Malaga is blessed with wonderful beaches and mountains. It also boasts an abundance of natural spaces, parks and gardens. One such garden is the strikingly beautiful Jardín Botánico de la Concepción - the botanical and historical garden. A spectacular tropical forest situated within 49 hectares of land, of which, 23 hectares are botanical garden open to the public.
An oasis of calm and tranquility, that is situated only 5kms from Malaga's city centre. The park boasts a magnificent array of plants and trees collected from all over the world.
The Jardines de la Concepcion were officially recognised as a “garden of historical-artistic importance” in 1943.
Video of Malaga's botanical and historical gardens
The gardens offer one of the most comprehensive and complete palm collections in the world.
A notoriously difficult tree to grow outdoors in Europe. There are now over 500 palm trees, divided into 95 different species. Two of the highlights are the Chilean palms, one of which, is the largest example found in Spain and a palm tree from Mexico that is over a hundred years old and known for its particularly beautiful blue hues.
Visiting the Jardín Botánico Histórico de Málaga
The gardens are extensive, so any visit should be carefully planned beforehand. To see the whole garden can take anything up to six hours.
There are various thematic tours ranging from between one and two hours that help visitors see the highlights. Before visiting the gardens, its a good idea to plan your visit beforehand, based on the different itineraries offered.
The most popular is the "Jewels of La Concepcion" route. The one and half hour tour takes in the most emblematic landmarks and is recommended as the best starting place for discovering the gardens. Other routes include:
- 'Themed gardens route' (2 hours): which takes in the palm trees, bamboo forests, aquatic plants, Malaga's vines and the African plant species.
- 'Around the world in 80 trees route' (1 hour): includes various plants and trees from five continents.
- 'Viewpoint route' (less than 1 hour): subtropical flora and native plants, combined with breaks at different viewpoints overlooking the city.
- 'Forest route' (1 hour): passing through indigenous flora and offers spectacular views of the "Montes de Malaga" Natural Park.
Malaga's privileged climate means a visit to the botanical gardens is a joy whatever time of year. Springtime, however, is an exceptionally beautiful time of year with the Chinese Wisteria flowering. The purple flowers providing a spectacle not be missed.
There are a superb variety of plants, such as the lotus and orchid species, which are both enchanting and unique. The gardens are also home to Spain's largest collection of insectivorous plants. With over fifty species coexisting in their own special habitat. La Concepción botanical garden is now a national benchmark for this type of plant.
History of Malaga’s botanical gardens
Founded over 150 years ago. The gardens have matured accordingly over the years. Initially created around the beginnings of 1850, by Amalia Heredia Livermore, the granddaughter of the English consul at the time, and her husband Jorge Loring, a successful businessman and entrepreneur. They were well known locally for the construction of the railway line between Malaga and Córdoba and the foundation of the newspaper “El Correo de Andalucía (The Andalucía Post).”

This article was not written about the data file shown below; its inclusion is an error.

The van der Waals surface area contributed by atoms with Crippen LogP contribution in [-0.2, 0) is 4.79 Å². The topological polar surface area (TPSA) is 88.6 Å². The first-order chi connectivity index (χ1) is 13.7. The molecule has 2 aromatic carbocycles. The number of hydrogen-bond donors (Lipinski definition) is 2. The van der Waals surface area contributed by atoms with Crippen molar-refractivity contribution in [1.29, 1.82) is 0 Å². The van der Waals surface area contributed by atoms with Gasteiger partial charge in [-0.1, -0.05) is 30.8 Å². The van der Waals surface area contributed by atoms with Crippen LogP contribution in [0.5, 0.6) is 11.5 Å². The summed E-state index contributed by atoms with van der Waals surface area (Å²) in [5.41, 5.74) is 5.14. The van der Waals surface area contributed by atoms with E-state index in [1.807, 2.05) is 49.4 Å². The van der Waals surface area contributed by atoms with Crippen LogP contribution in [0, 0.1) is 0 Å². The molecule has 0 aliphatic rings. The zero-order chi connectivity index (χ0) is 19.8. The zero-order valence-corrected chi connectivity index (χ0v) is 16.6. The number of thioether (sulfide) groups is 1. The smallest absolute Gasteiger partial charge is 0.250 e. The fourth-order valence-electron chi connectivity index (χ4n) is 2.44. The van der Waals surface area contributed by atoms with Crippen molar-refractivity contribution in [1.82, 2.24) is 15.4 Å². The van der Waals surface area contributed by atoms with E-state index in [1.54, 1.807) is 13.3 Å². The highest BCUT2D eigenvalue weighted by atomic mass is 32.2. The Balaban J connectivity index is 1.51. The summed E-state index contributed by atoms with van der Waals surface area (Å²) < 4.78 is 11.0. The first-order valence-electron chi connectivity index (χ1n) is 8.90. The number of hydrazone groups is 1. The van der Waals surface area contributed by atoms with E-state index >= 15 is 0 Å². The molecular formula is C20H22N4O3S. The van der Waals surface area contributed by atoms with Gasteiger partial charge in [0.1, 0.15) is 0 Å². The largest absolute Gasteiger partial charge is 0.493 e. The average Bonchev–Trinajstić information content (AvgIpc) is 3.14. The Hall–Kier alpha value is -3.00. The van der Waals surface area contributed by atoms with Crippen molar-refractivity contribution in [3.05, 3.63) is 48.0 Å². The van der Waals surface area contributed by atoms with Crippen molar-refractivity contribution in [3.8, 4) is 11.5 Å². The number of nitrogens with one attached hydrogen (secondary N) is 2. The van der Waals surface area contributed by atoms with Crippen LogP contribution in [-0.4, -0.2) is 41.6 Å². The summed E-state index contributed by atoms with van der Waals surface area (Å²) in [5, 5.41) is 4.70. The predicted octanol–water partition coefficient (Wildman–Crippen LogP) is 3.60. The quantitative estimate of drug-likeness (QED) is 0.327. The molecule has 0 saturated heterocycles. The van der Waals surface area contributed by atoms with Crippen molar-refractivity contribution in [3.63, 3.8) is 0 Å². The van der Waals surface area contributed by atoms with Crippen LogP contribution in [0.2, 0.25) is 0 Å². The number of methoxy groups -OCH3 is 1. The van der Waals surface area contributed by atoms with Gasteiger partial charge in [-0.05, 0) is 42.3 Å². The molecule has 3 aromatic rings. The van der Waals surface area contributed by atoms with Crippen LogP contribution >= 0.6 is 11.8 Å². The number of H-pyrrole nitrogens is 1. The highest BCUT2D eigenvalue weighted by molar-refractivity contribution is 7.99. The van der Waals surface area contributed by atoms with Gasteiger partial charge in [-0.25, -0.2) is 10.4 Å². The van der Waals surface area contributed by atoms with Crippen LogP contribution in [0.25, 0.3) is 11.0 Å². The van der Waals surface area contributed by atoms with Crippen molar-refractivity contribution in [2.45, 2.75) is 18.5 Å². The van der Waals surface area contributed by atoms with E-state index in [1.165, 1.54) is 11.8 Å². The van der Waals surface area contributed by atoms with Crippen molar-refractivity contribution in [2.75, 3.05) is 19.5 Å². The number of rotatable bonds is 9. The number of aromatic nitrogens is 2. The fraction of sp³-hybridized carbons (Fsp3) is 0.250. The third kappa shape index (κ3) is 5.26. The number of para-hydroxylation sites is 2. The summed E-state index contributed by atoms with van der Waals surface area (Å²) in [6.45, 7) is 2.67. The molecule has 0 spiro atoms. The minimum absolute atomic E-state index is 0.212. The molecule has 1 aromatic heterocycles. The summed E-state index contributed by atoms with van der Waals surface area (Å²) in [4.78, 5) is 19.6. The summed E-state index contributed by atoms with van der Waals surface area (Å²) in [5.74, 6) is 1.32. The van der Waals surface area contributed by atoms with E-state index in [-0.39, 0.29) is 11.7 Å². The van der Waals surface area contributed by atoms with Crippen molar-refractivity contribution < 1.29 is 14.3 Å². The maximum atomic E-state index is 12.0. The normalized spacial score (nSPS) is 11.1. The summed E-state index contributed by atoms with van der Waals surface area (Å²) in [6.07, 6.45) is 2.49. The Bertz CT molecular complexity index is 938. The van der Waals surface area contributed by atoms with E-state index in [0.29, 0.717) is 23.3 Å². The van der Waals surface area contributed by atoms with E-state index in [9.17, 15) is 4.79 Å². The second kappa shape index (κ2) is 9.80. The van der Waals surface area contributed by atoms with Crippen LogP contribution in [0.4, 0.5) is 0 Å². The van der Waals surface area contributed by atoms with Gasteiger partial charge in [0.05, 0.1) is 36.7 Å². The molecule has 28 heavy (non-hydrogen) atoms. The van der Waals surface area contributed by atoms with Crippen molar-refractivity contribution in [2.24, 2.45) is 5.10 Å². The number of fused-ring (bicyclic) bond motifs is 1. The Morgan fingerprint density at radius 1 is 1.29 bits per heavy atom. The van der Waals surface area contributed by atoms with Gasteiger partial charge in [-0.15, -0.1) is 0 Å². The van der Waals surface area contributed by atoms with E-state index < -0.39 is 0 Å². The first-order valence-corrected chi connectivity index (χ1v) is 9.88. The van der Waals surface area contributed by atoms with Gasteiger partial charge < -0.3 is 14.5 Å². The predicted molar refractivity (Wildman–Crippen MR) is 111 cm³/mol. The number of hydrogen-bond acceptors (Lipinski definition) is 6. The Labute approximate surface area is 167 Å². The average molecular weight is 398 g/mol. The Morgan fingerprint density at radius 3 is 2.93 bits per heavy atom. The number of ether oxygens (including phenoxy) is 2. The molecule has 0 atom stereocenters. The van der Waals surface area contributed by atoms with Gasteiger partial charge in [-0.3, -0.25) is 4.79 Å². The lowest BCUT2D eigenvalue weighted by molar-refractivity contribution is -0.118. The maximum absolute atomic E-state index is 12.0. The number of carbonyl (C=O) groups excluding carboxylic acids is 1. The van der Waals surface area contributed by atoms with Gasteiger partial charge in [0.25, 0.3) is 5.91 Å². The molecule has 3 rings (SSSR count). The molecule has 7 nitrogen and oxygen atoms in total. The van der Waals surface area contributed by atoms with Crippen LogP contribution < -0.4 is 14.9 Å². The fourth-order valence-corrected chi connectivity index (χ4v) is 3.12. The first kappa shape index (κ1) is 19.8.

The plan to create the gardens was hatched during their honeymoon. Having visited some of Europe's finest gardens, they began to ship in some the best examples of flora from all over Europe. Using their substantial economic means and contacts, they began looking further afield to the Americas, Asia and Africa. Eventually building one of the finest collections of flora in southern Europe.
Throughout the nineteenth century, the Concepción was a meeting place for illustrious personalities of the time. Politicians, artists, aristocrats and Malaga's bourgeois all frequented these gardens.
The Echevarria-Echevarrieta family bought the finca in 1911 and further extended the gardens to their current size. In 1990, it ceased to be private property and was passed into the hands of Málaga Town Council. After being designated an Artistic and Historical Garden in 1943, its name was changed to the Botanical and Historical Garden. Despite the increasing international acclaim, the garden was only opened up to the public, on 20 June 1994.
Some of the history and anecdotes are particularly interesting and offer added value to the gardens. None more so, than the legend of the fountain of the nymph, considered to be the Soul of the Garden, and is said to have protected and maintained the gardens in times of trouble.
Summer nights in La Concepción
The gardens are open during the summer evenings allowing visitors to appreciate the charms of the plants under moon light. A particularly beautiful time of year, the nocturnal visits are also characterised by the presence of an actress playing Amalia Heredia (Marchioness of Loring) who accompanies the tours, while explaining her life story. A popular and highly recommended tour.
The botanical garden is situated on the Camino del Jardín Botánico 3, tel: +34 952-25-21-48 map - the turning is just off the motorway that runs north of Malaga, going towards Antequera/Granada. There is a bus service that leaves from the Alameda Principal in central Malaga (Ciudad Jardin line).
Opens 9:30 and closes: 20:30 from 1st of April to the 30th of September (nocturnal visits run later), 17:30 from 1st of October to the 31st of March. The gardens are shut an hour and a half after the official closing time.
Adults 5,20€ each. Children from 6 to 16 years 3,10€ each. Retired and groups 3,10€ each. Guided tours are usually an additional 3€. Check the website for further information - the botanical and historical garden's website
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